From the results of experimental studies of the processes of suppressing the thermal decomposition of the typical forest combustibles (birch leaves, fir needles, asp twigs, and a mixture of these three materials) by water aerosol, the minimum volumes of the fire-extinguishing liquid have been determined (by varying the volume of samples of the forest combustibles from 0.00002 m3 to 0.0003 m3 and the area of their open surface from 0.0001 m2 to 0.018 m2). The dependences of the minimum volume of water on the area of the open surface of the forest combustible have been established. Approximation expressions for these dependences have been obtained. Forecast has been made of the minimum volume of water for suppressing the process of thermal decomposition of forest combustibles in areas from 1 cm2 to 1 km2, as well as of the characteristic quenching times by varying the water concentration per unit time. It has been shown that the amount of water needed for effective suppression of the process of thermal decomposition of forest combustibles is several times less than is customarily assumed.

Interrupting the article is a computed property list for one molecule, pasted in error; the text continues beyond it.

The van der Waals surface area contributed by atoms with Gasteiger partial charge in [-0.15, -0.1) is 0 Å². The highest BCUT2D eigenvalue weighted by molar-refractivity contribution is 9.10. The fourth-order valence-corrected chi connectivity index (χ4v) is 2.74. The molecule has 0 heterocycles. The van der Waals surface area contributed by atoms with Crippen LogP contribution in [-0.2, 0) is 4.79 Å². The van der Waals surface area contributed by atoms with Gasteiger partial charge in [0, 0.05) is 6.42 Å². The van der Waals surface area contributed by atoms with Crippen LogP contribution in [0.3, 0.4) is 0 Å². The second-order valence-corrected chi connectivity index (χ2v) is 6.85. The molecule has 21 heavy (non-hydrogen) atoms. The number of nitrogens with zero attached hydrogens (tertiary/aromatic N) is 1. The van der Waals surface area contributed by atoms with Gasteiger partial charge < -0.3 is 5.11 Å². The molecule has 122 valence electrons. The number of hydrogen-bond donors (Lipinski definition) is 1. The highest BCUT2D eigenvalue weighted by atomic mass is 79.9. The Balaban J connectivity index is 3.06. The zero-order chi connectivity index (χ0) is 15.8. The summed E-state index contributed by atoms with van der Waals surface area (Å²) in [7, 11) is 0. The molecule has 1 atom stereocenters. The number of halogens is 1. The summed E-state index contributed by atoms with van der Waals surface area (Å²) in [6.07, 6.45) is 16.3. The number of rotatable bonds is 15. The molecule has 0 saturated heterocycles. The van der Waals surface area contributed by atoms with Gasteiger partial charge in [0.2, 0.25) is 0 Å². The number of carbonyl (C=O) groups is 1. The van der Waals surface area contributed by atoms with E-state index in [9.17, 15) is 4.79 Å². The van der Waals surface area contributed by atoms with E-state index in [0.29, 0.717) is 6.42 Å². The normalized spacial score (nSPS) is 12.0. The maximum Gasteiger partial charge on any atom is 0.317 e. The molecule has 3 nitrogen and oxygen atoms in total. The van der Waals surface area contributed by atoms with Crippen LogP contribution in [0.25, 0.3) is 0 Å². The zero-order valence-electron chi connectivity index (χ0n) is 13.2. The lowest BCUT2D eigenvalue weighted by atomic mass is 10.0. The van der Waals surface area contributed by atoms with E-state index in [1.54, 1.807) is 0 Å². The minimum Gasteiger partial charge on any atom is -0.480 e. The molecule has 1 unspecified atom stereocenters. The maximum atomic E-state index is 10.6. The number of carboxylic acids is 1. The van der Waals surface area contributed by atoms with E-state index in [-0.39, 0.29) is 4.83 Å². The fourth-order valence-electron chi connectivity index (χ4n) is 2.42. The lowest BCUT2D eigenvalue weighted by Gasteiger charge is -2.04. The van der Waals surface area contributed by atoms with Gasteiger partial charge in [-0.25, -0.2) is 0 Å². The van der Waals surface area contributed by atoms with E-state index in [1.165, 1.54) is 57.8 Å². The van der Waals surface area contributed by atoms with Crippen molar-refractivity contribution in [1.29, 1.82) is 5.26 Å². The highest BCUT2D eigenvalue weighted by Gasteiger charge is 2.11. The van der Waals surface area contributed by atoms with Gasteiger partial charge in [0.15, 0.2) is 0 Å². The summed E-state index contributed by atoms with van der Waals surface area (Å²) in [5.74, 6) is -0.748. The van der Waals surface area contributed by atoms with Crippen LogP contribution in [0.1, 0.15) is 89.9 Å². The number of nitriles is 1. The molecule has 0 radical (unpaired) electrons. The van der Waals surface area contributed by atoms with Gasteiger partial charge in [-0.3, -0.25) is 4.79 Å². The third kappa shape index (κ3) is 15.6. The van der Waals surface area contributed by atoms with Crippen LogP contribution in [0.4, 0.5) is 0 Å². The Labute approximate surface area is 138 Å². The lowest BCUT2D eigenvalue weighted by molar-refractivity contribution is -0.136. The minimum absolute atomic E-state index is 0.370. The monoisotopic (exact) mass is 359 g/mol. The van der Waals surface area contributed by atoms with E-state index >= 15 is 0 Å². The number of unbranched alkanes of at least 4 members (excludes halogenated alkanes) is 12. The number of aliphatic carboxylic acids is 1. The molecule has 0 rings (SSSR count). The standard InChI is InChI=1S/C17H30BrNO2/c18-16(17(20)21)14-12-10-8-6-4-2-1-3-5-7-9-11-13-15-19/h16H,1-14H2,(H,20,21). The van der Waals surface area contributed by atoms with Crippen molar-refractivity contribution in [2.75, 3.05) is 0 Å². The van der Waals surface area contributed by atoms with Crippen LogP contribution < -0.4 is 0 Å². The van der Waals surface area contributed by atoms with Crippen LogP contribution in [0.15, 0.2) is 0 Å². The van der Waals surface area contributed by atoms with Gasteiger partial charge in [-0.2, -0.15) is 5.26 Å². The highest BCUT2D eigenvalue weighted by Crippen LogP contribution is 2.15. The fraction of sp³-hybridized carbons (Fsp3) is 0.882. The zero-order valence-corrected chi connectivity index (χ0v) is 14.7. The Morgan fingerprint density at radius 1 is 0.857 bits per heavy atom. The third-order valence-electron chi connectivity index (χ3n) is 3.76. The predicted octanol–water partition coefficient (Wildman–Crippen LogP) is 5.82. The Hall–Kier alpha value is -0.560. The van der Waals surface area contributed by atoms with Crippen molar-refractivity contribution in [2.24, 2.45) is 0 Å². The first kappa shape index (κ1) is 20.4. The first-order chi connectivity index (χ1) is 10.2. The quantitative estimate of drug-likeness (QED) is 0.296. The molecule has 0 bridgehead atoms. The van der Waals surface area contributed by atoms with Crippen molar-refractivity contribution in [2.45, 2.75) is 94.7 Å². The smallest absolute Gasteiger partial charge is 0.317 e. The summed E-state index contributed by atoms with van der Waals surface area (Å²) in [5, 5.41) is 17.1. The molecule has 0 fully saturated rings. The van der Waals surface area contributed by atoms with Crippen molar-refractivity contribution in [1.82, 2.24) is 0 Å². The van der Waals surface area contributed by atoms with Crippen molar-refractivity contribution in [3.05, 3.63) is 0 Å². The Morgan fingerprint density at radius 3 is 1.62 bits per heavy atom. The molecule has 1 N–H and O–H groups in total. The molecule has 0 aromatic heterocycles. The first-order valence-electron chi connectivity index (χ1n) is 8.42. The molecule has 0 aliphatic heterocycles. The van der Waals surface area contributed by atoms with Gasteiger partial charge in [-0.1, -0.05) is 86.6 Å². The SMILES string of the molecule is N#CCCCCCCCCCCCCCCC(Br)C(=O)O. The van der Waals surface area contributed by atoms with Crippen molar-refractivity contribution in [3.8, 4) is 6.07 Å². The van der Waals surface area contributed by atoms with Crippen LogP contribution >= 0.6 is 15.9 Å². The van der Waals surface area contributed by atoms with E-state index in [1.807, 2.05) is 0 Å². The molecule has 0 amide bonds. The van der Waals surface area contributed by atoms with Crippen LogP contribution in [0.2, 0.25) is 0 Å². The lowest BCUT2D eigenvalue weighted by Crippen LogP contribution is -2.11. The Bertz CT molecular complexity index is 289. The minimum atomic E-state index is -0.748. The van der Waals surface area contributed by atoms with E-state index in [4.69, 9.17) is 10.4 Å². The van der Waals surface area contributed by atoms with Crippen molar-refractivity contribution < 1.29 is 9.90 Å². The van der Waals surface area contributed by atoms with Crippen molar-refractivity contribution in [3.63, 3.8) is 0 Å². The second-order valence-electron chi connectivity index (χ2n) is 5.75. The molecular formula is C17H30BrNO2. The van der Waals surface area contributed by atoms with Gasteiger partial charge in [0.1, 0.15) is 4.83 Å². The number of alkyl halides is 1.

3. Method for collecting naturally occurring airborne bacterial spores for determining their thermal resistance.

    PubMed

    Puleo, J R; Favero, M S; Oxborrow, G S; Herring, C M

    1975-11-01